The Unfortunate Mazda 6 Design That Attracted Spiders

Maintaining a used car can come with some challenges, including body rust, brake issues, and armies of spiders, apparently. In 2011 and then again in 2014, Mazda North America issued two recalls for its 2009 to 2012 model year Mazda 6 vehicles due to a design choice that left the cars vulnerable to spiders. This issue led to some fuel tanks cracking from pressure, an attempt to block the spiders using a spring, and the frustrating discovery that the spiders were evading the initial solution.

In spite of its creepy-crawly problem, the Mazda 6 is an excellent car – it simply happens to have an arrangement of lines, particularly the evaporative canister vent lines, that draws arachnid attention. In addition to being an arachnophobe's nightmare, spiders building webs in the EVAP lines can destructively alter the system's internal pressure (via NYT), creating additional stress that led to the aforementioned instances of cracked fuel tanks. Despite the Halloweenish absurdity of the cause, a depressurized fuel line and a cracked tank obviously constitute legitimate problems for Mazda owners. This was a real issue, but how on Earth did it happen?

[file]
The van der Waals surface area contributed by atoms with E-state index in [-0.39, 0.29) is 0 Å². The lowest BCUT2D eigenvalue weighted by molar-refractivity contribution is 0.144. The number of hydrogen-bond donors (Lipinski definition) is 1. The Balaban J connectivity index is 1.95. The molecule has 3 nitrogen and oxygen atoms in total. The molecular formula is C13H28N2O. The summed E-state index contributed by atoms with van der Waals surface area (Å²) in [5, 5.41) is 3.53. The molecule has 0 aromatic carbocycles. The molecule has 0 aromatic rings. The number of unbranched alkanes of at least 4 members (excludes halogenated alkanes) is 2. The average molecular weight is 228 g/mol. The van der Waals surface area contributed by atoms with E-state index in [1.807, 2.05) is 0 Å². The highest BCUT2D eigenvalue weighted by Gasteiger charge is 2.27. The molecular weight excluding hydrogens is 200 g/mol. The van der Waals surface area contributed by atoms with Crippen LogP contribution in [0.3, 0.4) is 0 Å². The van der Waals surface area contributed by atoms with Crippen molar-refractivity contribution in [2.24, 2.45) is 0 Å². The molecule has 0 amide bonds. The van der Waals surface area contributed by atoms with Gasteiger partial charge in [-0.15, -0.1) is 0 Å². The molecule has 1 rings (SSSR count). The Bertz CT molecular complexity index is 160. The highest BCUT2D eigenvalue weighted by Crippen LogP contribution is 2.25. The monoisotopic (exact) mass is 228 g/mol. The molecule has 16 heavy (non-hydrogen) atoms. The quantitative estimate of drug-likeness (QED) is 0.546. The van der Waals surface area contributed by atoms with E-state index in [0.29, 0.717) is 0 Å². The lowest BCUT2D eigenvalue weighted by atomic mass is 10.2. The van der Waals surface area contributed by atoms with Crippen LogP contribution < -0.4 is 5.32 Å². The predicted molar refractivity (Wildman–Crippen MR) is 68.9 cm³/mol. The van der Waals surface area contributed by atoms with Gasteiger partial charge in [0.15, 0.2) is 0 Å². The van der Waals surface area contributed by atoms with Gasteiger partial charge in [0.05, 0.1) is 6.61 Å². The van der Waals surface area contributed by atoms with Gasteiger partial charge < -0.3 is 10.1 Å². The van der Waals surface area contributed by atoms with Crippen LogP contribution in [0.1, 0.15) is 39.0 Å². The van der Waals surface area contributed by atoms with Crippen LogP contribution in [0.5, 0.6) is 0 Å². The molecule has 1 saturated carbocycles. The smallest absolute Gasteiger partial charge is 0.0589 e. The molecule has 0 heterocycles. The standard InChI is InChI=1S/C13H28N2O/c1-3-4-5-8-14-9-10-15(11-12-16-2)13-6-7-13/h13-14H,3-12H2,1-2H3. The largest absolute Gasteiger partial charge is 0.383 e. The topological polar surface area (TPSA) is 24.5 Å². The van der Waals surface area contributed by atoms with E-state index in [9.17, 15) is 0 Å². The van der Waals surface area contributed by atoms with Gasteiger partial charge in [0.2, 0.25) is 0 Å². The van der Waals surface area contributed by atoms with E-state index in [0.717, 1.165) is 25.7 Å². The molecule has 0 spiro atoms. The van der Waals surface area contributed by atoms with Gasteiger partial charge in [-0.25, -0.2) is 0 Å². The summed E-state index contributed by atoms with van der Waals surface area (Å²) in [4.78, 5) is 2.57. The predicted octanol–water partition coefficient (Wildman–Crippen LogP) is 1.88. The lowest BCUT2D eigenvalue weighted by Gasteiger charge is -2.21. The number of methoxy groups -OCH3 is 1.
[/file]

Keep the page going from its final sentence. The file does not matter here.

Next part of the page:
Why were Mazda 6 cars attracting spiders?

At the heart of this problem was the yellow sac spider, a particularly common variety of spiders in the Americas. Yellow sac spiders are nocturnal and prefer tube-shaped sites for their nests, where they weave silk shelters to wait out the day (via These particular critters also use hydrocarbons as important scent markers (via Behavioral Ecology). Gasoline is very much a hydrocarbon — and, unfortunately for Mazda, its Mazda 6 vent lines were releasing just enough gas aroma to lure in the spiders, as reported by Reuters more than a decade ago. 

The first recall over this problem involved an attempt to mitigate the issue by installing a spring in the vent lines. That didn't work as well as planned and the spiders still managed to block them with webs. Apparently giving up on the effort to keep the spiders out, Mazda instead announced that its second recall would involve a software change so that if spiders did cause a blockage, it wouldn't result in the build-up of pressure that could crack the fuel tank.

Thankfully, only a few cases of actual damage were reported before Mazda issued the first recall. In 2014 when the second recall arrived, Reuters reported that the spring-based solution had been successful "for the most part," but that nine cars still experienced damaged fuel tanks after the solution was implemented. That ultimately spurred the second software-based fix. Fortunately, the automaker had said at the time that it wasn't aware of any fires that may have resulted from the spider problem.